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WLC - Rogers City, MI

WLC originally came on the air in 1922 as private low-frequency spark-emission marine shore station WCAF. The station was planned by C. R. Fisher, Chief Electrical Engineer, and was put into operation by Robert F. Crittendon who remained with the station until 1962. In 1923 the station was re-licensed as a public station WHT providing service to all ships. In late 1924 the call letters were changed to WLC for "World Limestone Center." The first vacuum tube transmitter was installed late in 1922. Barry Heinzel, KB8DSL supplied this 11-30-1922 newspaper clipping. showing that there were some eager radio listeners in the Rogers City area at the time.

WLC building - Ca. 1947 - Ship in background

WLC - Ca. 1947 - Unknown Source
Click on the image for a view showing the towers at their full height.

Map showing WLC's huron lake shore location

The first ship-to-shore radio- telephone operation on the Great Lakes was pioneered by WLC in the 1922-24 period. However, the Great Lakes freighter & bulk-carrier owners were not ready for radiotelephone, and WLC reverted to exclusively CW operation until January 16, 1941 when ownership of radiotelephone station WHC Mackinac Island, MI was transferred from Thorne Donnelley to The Central Radio Telegraph Co. and relocated at Rogers City. See the full story from the FCC records.

In 1932 a license was granted for the station to operate a radiotelegraph transmitter on HF. The operation was very successful in communicating with Buffalo, Cleveland, Chicago and Duluth, as well as with ships who were also licensed to work on the high frequencies. WLF was the assigned call. On March 2, 1943 the FCC renewed the coastal telegraph and marine relay license of WLF.

Radiotelephone frequency allocations above 3 MHz were approved by the FCC during the fiscal year that ended June 30, 1941, and radiotelephone privileges were added to the WLF license that year. Sometime (after 1947?) the licensing was unified under the WLC call.

Site view of WLC under construction in 1941

WLC's final home under construction with the left tower only partly complete. It was taken on April 9, 1941 by a Rogers City amateur photographer, 18 year-old Charles L. Heinzel . Thanks to his brother Barry for sending it.

Between 1930 and 1941 the station was moved several times before settling in at it's final site just on the edge of Calcite Harbor as shown in the photo on the left and on the map above. The 1941 Rogers City telephone directory lists, "Central Radio Telegraph Co. - 170 Woodward Ave. ----#459"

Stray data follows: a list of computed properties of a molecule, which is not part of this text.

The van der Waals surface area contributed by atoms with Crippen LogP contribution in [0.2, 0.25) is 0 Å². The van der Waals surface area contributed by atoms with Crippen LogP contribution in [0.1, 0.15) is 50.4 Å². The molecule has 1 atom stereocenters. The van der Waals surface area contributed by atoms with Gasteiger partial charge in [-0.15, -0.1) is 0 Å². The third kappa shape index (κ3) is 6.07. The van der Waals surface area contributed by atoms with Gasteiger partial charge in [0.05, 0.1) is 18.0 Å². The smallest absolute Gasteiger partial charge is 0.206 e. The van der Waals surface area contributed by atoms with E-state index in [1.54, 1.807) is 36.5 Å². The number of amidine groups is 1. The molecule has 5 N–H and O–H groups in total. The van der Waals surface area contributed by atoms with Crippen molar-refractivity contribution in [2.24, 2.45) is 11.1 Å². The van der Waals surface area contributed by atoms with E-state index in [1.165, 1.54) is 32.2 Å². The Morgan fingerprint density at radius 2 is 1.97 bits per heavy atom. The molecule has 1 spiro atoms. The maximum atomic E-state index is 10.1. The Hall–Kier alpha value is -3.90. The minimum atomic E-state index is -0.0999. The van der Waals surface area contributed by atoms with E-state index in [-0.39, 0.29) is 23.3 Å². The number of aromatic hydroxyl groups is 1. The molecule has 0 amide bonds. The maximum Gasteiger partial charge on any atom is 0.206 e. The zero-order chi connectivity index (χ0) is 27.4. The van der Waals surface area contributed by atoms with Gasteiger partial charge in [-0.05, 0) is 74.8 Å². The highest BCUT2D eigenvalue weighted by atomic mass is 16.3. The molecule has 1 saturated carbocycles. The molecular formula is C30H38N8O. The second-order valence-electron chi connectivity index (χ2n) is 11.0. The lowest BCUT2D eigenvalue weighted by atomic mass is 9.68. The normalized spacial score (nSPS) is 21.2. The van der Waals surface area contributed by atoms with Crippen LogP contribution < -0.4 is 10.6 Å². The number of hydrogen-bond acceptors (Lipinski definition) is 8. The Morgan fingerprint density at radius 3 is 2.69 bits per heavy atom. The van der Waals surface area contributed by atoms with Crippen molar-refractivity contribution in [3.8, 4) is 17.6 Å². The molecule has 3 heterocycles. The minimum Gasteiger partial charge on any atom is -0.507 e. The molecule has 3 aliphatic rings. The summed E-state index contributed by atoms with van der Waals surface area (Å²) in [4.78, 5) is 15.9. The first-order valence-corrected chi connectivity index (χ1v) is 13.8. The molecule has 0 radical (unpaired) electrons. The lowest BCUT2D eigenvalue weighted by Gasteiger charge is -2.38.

The June 30, 1941 FCC Annual Report states that the Coastal-Harbor station at Mackinac Island was moved to Rogers City, but curiously there is no mention of this in the rather extensive WLC history article that Station Manager, Robert Crittendon wrote in 1947. It is very fortunate that Randy Martens, the last operator of WLC, has a copy of this article and furnished it (and much other WLC material/photos) to us. It appears that the article was for a magazine but the publication is unknown. Some material on this page and several of the older photographs are from this article, and it's a "must-read" for those interested in more detail about WLC's history.

The Historical Collections of the Great Lakes at Bowling Green State University has some information on the early years of the station. Unfortunately, information on the web-site about the station is minimal and the main part of the page is devoted to listing the contents of 22 boxes of WLC daily log-books from 1923 to 1930.

WLC is shown on all of the AT&T maps. See the Map Index page.

WLC operating position in 1947

WLC 1947 Operating Positions.

Things had only changed slightly at the time of the 1958 photo on the right. Joseph Hassett in the rear?

The source of these photos is unknown.

WLC operating position in 1958

The WLC operating crew in 1953

The WLC Crew in 1953 L to R Rear: Bob Crittendon - Joe Hassett - Jay Seymour - Tom Curtis - Jack Fanning --- Foreground: Daryl Stath ? - Frank Sager - Harvey Peltz
Click on the image for larger, and more, 1953 Crew photos

WLC LF CW Transmitter

WLC's 1953 LF CW Transmitter - 500KHz & 476? KHz

WLC Transmitter Room - Row 1

Two banks of WLC Wilcox AM Transmitters - 1953
All of the 1953 photos are from Tom Curtis

WLC Transmitters - Row 2

Tom Curtis operating WLC in 1958

Tom Curtis Operating WLC in 1958 - This photo accompanied
a short article about the Mayday message sent by the
sinking Carl D. Bradley. Unknown Source

View of the WLC main building & towers taken from the lake-shore Ch. 26 tower.

WLC Main Building & Towers - Taken from the Base of the Channel 26 Tower - Probably taken in the 1970s Unknown Source

This WLC article in the Presque Isle County Advance-Centennial Issue of July 30. 1971 is the source of the two photos below. It repeats some of the information in Robert Crittendon's WLC history article mentioned above, but it also provides an abbreviated update to 1971.

Bob Crittendon and Harvey Pelz in the WLC operating room in the 1950s or 60s.

Here's how Central Radio's Communication center looked a number of years back (1950s or 60s ) when Bob Crittendon, (standing) was manager. Harvey Peltz is the operator in the foreground. Both of these photos are from the PRESQUE ISLE COUNTY ADVANCE-CENTENNIAL ISSUE-July 30. 1971

Frank Sager, Wm. Pettee, Robert Mix and Ray Heimberger in the WLC operating room - ca. mid-1960s

Frank Sager, (standing) oversees the operations as manager of Central Radio Telegraph. Others in the photo (L to R) are operators William Pettee, Robert Mix and Ray Heimberger.Click for Bigger Version with expanded caption

Tom Curtis reports that CW was still in use when he left in Sept. of 1962 and no VHF FM facilities had been installed at that time.